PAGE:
OO misconceptions // Learning curve geometry/

Tim Hammerquist tim at vegeta.ath.cx
Wed Jul 25 00:16:12 EDT 2001

Me parece que Ville Vainio <vvainio at karhu.tp.spt.fi> dijo:
> tim at vegeta.ath.cx (Tim Hammerquist) writes:
> > glad you have found a language that works better for you than Perl
> A year ago I had nothing against Perl; it seemed wonderful to have
> only one "special purpose" (text processing & extraction) language to
> learn, instead of several (awk, sed, whatever). It's still great for
> throwaway scripts for log analyzing/whatever. I didn't turn to python
> because I had problems with Perl; I looked into it because I like
> looking into different languages, and found it superior to perl
> (though, like everybody, I was initially suspicious of the whitespace
> thing... :-). This is probably what happened to most other pythonistas
> as well. 

My story sounds very similar, except for a few points.  I've done ASP
pages, DB access, Tk GUIs, and (of course) CGIs in Perl.  I just never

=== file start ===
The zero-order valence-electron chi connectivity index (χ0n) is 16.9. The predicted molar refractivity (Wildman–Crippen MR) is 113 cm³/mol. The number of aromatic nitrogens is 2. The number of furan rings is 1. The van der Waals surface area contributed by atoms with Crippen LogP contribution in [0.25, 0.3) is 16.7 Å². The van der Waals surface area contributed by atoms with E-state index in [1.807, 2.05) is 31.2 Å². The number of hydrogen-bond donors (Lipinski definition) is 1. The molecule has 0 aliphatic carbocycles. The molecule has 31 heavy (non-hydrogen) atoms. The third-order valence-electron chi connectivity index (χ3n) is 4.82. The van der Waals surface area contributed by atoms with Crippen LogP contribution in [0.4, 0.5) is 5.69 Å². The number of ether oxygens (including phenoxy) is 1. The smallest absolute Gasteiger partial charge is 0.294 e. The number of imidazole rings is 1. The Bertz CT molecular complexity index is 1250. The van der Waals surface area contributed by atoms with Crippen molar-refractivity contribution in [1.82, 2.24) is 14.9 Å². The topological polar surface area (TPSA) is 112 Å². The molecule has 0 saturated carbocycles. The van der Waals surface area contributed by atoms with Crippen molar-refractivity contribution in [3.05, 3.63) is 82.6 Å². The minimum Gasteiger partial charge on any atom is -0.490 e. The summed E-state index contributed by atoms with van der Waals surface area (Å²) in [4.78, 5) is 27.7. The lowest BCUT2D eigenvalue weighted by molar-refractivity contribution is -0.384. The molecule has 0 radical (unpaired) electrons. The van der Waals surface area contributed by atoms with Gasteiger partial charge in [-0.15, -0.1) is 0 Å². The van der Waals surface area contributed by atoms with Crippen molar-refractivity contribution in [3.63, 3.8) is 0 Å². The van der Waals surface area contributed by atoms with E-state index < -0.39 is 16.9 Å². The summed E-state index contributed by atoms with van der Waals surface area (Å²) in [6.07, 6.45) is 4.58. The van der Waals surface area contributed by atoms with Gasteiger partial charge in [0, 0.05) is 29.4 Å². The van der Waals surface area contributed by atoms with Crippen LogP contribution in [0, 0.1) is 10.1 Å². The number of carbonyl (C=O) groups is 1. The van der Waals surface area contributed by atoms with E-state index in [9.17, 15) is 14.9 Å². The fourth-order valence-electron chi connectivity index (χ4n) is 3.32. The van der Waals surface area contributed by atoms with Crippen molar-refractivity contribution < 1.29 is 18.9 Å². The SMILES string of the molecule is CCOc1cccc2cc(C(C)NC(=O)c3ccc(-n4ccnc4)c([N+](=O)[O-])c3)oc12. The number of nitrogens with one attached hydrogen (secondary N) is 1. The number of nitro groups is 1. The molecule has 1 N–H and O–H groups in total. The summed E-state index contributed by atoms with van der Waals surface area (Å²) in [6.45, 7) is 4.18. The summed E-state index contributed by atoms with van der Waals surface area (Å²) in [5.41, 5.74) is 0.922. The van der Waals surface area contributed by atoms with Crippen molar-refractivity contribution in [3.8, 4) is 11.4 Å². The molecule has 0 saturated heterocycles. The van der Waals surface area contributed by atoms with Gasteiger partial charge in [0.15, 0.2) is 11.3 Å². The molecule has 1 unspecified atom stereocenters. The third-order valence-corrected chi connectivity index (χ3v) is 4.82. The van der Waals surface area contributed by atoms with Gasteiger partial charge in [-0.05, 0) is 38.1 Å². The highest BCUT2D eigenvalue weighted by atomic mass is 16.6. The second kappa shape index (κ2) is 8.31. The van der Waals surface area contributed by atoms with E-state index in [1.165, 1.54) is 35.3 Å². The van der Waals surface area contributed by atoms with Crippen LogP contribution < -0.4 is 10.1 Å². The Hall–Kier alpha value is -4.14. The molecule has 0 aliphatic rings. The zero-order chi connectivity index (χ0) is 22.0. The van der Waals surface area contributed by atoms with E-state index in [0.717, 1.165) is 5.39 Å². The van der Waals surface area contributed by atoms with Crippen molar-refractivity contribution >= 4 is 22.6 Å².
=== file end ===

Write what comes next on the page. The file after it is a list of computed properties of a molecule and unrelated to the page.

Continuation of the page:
considered it a "special purpose" language. (Nor did I find any
shortcomings of Perl during these endeavors...none except those in Tk
which are present in Tkinter as well...) ;)

OTOH, I looked into Python for, apparently, the _exact_ same reason
as you.  However, I fell in love with the indentation code grouping
immediately.  Oh, how many Perl scripts I'd inherited from my
predecessors in this easy-to-read format:

sub do_something {
for $item (@array, $etc)
{ while ($some_condition)
someMoreProcessing stuff;

And now, imagine the functions 200+ lines long and poorly designed... =(

No, Python's syntax guaranteed I'd never again run into that particular
problem again.  Yay!

> Speaking of beauty, think of the iterators & generators in
> Py2.2... yummy.

Yes, I eagerly await all my newfound operator-toys.  =)

Be different: conform
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